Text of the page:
To Banker From Bankies: Incapacity benefit, myths and realities | Welfare

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This report offers a view on ‘welfare reform’ in recent years from the perspective of the Clydebank Independent Resource Centre (CIRC). It is being written at a crucial moment in the history of welfare in the UK. The Welfare Reform Bill currently going through Parliament represents, in the words of the Social Security Advisory Committee (SSAC), “a major departure from the principles … that have underpinned UK social protection for almost 60 years”. The plan is to “shake up the benefit system”. The “architect” behind the plan is a former banker, David Freud. He is the banker referred to in the main title of the report. He is also the person to whom ‘the bankies’ (people from Clydebank) are addressing themselves – though of course they are simultaneously, and every bit as importantly, addressing themselves to the politicians who appointed him as their key adviser.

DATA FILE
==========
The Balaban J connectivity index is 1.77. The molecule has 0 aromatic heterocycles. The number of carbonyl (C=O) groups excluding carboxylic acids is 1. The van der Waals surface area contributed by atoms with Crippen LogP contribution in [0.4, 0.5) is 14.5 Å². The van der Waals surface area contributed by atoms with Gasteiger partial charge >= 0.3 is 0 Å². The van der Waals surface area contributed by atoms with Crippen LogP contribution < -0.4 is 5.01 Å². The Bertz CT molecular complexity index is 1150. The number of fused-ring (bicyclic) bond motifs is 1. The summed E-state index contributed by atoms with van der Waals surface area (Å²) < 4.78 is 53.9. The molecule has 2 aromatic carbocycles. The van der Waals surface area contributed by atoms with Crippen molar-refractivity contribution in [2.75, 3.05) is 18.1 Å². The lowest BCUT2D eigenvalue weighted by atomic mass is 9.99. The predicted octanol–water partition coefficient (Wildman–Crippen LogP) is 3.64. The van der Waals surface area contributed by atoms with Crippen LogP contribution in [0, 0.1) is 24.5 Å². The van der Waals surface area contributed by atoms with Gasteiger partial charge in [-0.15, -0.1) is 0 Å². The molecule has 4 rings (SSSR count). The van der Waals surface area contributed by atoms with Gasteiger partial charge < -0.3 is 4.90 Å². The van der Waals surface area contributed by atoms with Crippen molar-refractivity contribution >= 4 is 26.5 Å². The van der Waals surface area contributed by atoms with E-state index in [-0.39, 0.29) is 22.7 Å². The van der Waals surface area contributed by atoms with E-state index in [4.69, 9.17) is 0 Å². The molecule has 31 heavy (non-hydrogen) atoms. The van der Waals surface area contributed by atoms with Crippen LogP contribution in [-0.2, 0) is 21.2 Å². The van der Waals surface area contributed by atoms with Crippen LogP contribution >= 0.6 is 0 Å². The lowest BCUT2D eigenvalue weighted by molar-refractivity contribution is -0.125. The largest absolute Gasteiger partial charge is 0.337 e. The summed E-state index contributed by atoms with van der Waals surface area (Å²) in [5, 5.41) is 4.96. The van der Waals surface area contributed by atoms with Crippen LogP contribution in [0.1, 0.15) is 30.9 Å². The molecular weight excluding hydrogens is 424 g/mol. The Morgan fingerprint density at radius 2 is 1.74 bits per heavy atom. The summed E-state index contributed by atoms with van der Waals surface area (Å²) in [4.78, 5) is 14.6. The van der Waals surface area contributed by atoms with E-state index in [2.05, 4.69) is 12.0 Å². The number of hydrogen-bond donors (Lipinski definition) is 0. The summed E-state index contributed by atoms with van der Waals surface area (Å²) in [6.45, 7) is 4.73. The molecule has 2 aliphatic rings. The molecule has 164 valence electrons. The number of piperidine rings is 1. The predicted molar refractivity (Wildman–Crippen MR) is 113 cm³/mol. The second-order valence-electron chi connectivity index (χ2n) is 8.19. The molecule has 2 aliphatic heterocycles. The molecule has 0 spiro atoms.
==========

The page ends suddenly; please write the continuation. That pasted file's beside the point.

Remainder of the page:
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  Dr Chik Collins School of Social SciencesUniversity of the West of Scotlandwith Janice Dickson & Mary Collins Clydebank Independent Resource Centre Incapacity Beneft:   Myth and Realities Supported and funded by: TO BANKER, FROM BANKIES  List of abbreviations  ACEVO Association of Chief Executives of Voluntary Organisations ADA Approved Disability AnalystCA Carers AllowanceCIRC Clydebank Independent Resource CentreCUCRC Clydebank Unemployed Community Resource CentreCUWC Clydebank Unemployed Workers CentreDLA Disability Living AllowanceDVLA Driver and Vehicle Licensing AgencyDWP Department for Work and PensionsESA Employment Support AllowanceERSA Employment Related Services AssociationGP General Practitioner  IB Incapacity Benet IWQ Incapacity for Work QuestionnaireJSA Job Seekers AllowanceNI National Insurance SSAC Social Security Advisory CommitteeSSP Statutory Sick PaySTUC Scottish Trade Union CongressUAG Unemployed Action GroupWHO World Health Organisation Introduction   2 Part One:  David Freud’s welfare ‘shake-up’ as seen from Clydebank 4 Part Two:   Incapacity Benet: Myth and realities 14 Dr Chik Collins School of Social SciencesUniversity of the West of Scotlandwith Janice Dickson & Mary Collins Clydebank Independent Resource Centre TO BANKER, FROM BANKIES Incapacity Beneft:   Myth and Realities       C      O      N      T      E      N      T      S Published by the Clydebank Independent Resource Centre Supported and funded by Oxfam April 2009Clydebank Independent Resource Centre627 Dumbarton Road, Clydebank G81 4ETDesign by www.contextdesigns.co.uk  Introduction This report offers a view on ‘welfare reform’ in recent years from the perspective of the Clydebank Independent Resource Centre (CIRC). 1  It is being written at a crucial moment in the history of welfare in the UK. The Welfare Reform Bill currently going through Parliament represents, in the words of the Social Security Advisory Committee (SSAC), “a major departure from the principles … that have underpinned UK social protection for almost 60 years”. 2  The plan is to “shake up the benet system”. The “architect” behind the plan is a former banker, David Freud. 3  He is the banker referred to in the main title of the report. He is also the person to whom ‘the bankies’ (people from Clydebank) are addressing themselves – though of course they are simultaneously, and every bit as importantly, addressing themselves to the politicians who appointed him as their key adviser.Freud’s plan was published in March 2007. 4  At that moment bankers in general were highly regarded. However since then things have changed; for we now know that at that moment the UK economy was experiencing a fantastic economic bubble created by the grossest irresponsibility and incompetence in the banking and nance sector. That irresponsibility and incompetence was, unfortunately, facilitated by the misplaced reverence shown by politicians and regulators towards the leading gures in the banking and nance sector. Freud, like too many others (including the leading politicians), took the continuation of the unsustainable boom as given, and based his policy thinking on that assumption. Many, including the SSAC, had serious reservations about the ‘direction of travel’ in welfare policy even when that assumption was widespread. But with the onset of what the Managing Director of the International Monetary Fund has called ‘the great recession’, the latest departure looks plainly wrong-headed. Some of this was reected in the contribution of Labour MP, Frank Field, during the second reading of the Bill in Parliament: “The Bill was conceived in a boom world and by the time it occurs it will be largely irrelevant to our constituents”. Yet this is perhaps too optimistic, for the greater likelihood is that the measures in the Bill will be relevant to many, but too often in a very negative, damaging way.  And, as one journalist recently observed, the Bill is proceeding through Parliament “at an unseemly speed”. Worryingly: “No one apart from a desperate and despairing coalition of poverty groups and trade unions seem to much care that this curiously scanty bill gives the secretary of state for work and pensions sweeping and vaguely dened powers to remove benets from anyone who does not or cannot comply with a raft of ‘work preparation’ activities”. There is little serious debate inside Parliament, and unfortunately not very much more outside of it. Such debate as there is has often been conducted in wildly misleading terms. Frequently such terms reect widespread prejudices about benet recipients, based on serious misunderstanding of their lives and circumstances and serious overestimation of the actual levels of benets. These are prejudices which, as leading surveyors of public attitudes have indicated, the government has itself done much to fuel since 1997. 6  Such prejudices portray claimants as feckless and idle cheats who ‘neither work nor want’ and who need to be coerced out of their ‘dependency culture’ and into work. But, just as misleadingly, recent government reforms are being presented in terms of the “personalisation” of service to individual “customers”, and “individually tailored” advice and support to enable claimants to “take control of their journey back to work”. These latter terms bear just as little relation to the precarious lives of people living on benets as do the widespread prejudices to which they, curiously, are linked. They are two sides of a single, and false, coin – the undeserving and deserving poor. 7  It is in this context that the people at the CIRC have decided to try to make a contribution to the debate, based on their long-standing experience in serving the town of Clydebank. It is a contribution which they believe will help to show how wrong the prevailing policies and terms of debate have been in recent years – when the economy was in boom, and the policy agenda was rather less harsh. And if that is true, then as boom turns to bust and the policy agenda becomes yet harsher, the new measures will be even more wrong. The second part of this report focuses on the experience of Incapacity Benet (IB) claimants – who are very much in the ring line of the current reforms. It presents three case studies which can usefully inform the debate. However, the rst part of the report offers a view, from the perspective of the CIRC, of the Freud-inspired welfare reforms. First, it focuses on Freud: Who is he, and how did he become so inuential on welfare? Secondly, it introduces the CIRC and its perspective on the welfare reform agenda of the government since 1997. This provides the context in which the case studies should be read, and their signicance understood. 1  Thanks to Oxfam for funding towards the research for this report. Thanks also to John English, John Foster, Bernadette Laffey, Gerry McCartney, Lynne Poole, and colleagues at Oxfam – both in Glasgow (particularly Jim Boyle) and Oxford – for comments and advice. The authors retain full responsibility for any omissions or errors. 2  “No one Written Off: Reforming Welfare to Reward Responsibility – The Response of the Social Security  Advisory Committee” (www.ssac.org.uk/pdf/nalresponse.pdf). 3   The Herald  , 17 February 2009. 4   Reducing Dependency, Increasing Opportunity: Options for the Future of Welfare to Work  , henceforth referred to as The Freud Report   (www.dwp.gov.uk/publications/dwp/2007/welfarereview.pdf). 5  Madeleine Bunting, “Workfare has arrived in Britain”, The Guardian , 23   February 2009. 6  See the annual British Social Attitudes Report   series in the years after 1997 – e.g. the 16 th  Report (1999/2000), the 18 th  Report (2001/2002) and the 19 th  Report (2002/2003). 7  Quotations from article by Bunting, as note 5 above. 2/3‘It is in this context that the people at the CIRC have decided to try to make a contribution to the debate, based on their long-standing experience in serving the town of Clydebank. It is a contribution which they believe will help to show how wrong the prevailing policies and terms of debate have been in recent years...’ Introduction  1. The banker: David Freud David Freud is the great grandson of the famous psychoanalyst Sigmund Freud. He started out as a journalist but went into the City of London in the eighties, just when the global nance revolution was kicking off. Initially his basic pay was much the same as when he had been a  journalist. But, as Jane Martinson observes: “By the time he left twenty years later no self-respecting banker would get out of bed for anything less than six gures”. In the interim, Martinson adds, he “worked on some of the biggest and most controversial deals of the 1980s and 1990s” and became vice-chairman of UBS investment banking. Freud himself said to his deputy: “If the rest of the country knew what we were being paid, there would be tumbrels on the street and heads carried round on pikes”. 8  In 2006 Freud published a book about his career. The ‘blurb’ on its back cover includes a comment from the playwright, David Hare, who describes the book as a “morally ambiguous account of twenty crazy years of buoyant capitalism”. 9  Freud admits to what Martinson calls “suspect behaviour” amidst what Freud himself describes as a “pioneering, piratical industry, where we made up the rules”. 10  In his City career Freud frequently got things seriously wrong.  As one reviewer of his book put it, Freud “will be remembered in the City as one of the key players in several of the most embarrassing and badly managed deals in investment banking history”. 11  Investors lost hand over st in Eurotunnel. His revenue forecasts were, in his own words, “completely potty”. 12  At Euro Disney, as The Telegraph  observed, Freud’s nancial plans “went so goofy they almost wrecked his career”. 13  He also played a leading role in the rapid expansion of the Warburg Group. It ended in humiliation and collapse. On the Channel Tunnel Rail Link he got his sums wrong by £1.2bn and had to ask the government for it. He was also involved with Railtrack, appearing before MPs to try to explain that particular mess. Nonetheless, he became a government advisor on the successor to Railtrack – Network Rail. 14  Freud was also duly to be appointed as the key government adviser on ‘welfare reform’ – when John Hutton was at the Department for Work and Pensions (DWP). Tony Blair, still Prime Minister, thought Freud could help him to achieve the kind of fundamental changes to benets which he wanted as his legacy. This was despite the fact that Freud, in his own words, “didn’t know anything about welfare at all”. 15 This in itself indicates the actual thrust of the ‘welfare reform’ agenda. In relation to benets, as in other areas of welfare, the world ‘reform’ is now inextricably linked to  privatisation .  And Freud’s plan was much less about the detail of the benets system than it was about opening up the world of ‘welfare to work’ to the “morally ambiguous” demands of business and nance – getting ‘welfare to work’ for them . Freud had a clear track record in packaging and selling things which others, including the public at large, would have to worry about, and pick up the tab for, later. The Independent    journalist Dominic Lawson saw it thus: “Perhaps David Freud’s greatest respray job was the stock market otation of Eurotunnel. Not only did he come up with a clever way to make shares in Eurotunnel plc seem more than a wing-and-a-prayer speculation, he managed to og the stock at the height of the stock market crash of 1987, even if it did involve getting Bob Maxwell to stuff a couple of his tame pension funds with the stuff... With such a reputation for nding gold in a mound of silage, it was not particularly surprising that John Hutton, the Work and Pension Secretary, should turn to this particular ex-banker when ordered by Tony Blair to come up with something snappy on welfare reform for the prime ministerial legacy.” 16   8  See Jane Martinson, “Confessions of an Apologetic Investment Banker”, The Guardian , 4 August 2006. 9   Freud in the City  , Bene Factum Publishing Ltd, 2006. 10  Jane Martinson, as note 6 above. 11  Alexander Preston, “Chewed up and spat out”, New Statesman , 31 July 2006. 12  Jeff Randall, “How Eurotunnel went so wrong”, BBC News 13   June 2005. 13  “Freud in the City: How Yeltsin on a tank saved my job”, Daily Telegraph , 1   May 2006. 14  References as notes 6, 9 and 10 above. 15  Interview with Rachel Sylvester and Alice Thomson, “Welfare is a mess, says adviser David Freud”, The Daily Telegraph , 4   February 2008. 16  Dominic Lawson, “Welfare Reform Needs Sticks and Carrots”, The Independent  , 6   March 2007. Part 1 David Freud’s welfare ‘shake-up’ as seen from Clydebank 4/5 “More than ever we need a humane welfare state, not privatisation and a punitive conditionality. [It is not] that people should be left in poverty and their children’s life chances destroyed. We don’t argue that families living chaotic lives or suffering psychological trauma, or domestic violence or mental illness should be left to rot for a lifetime on benet. We need a welfare state whose services people feel they have control over and which they can shape to suit their needs. We need earlier intervention to help people with low skills. The benet system is too rigid and fails to deal with the complexity of people’s lives. It’s time to increase the level of benets and lift people out of poverty.” Jonathon Rutherford, “Get on your bike, again: Proposals to make benets conditional, not universalwill exacerbate poverty as the recession bites”, The Guardian , 25 November 2008.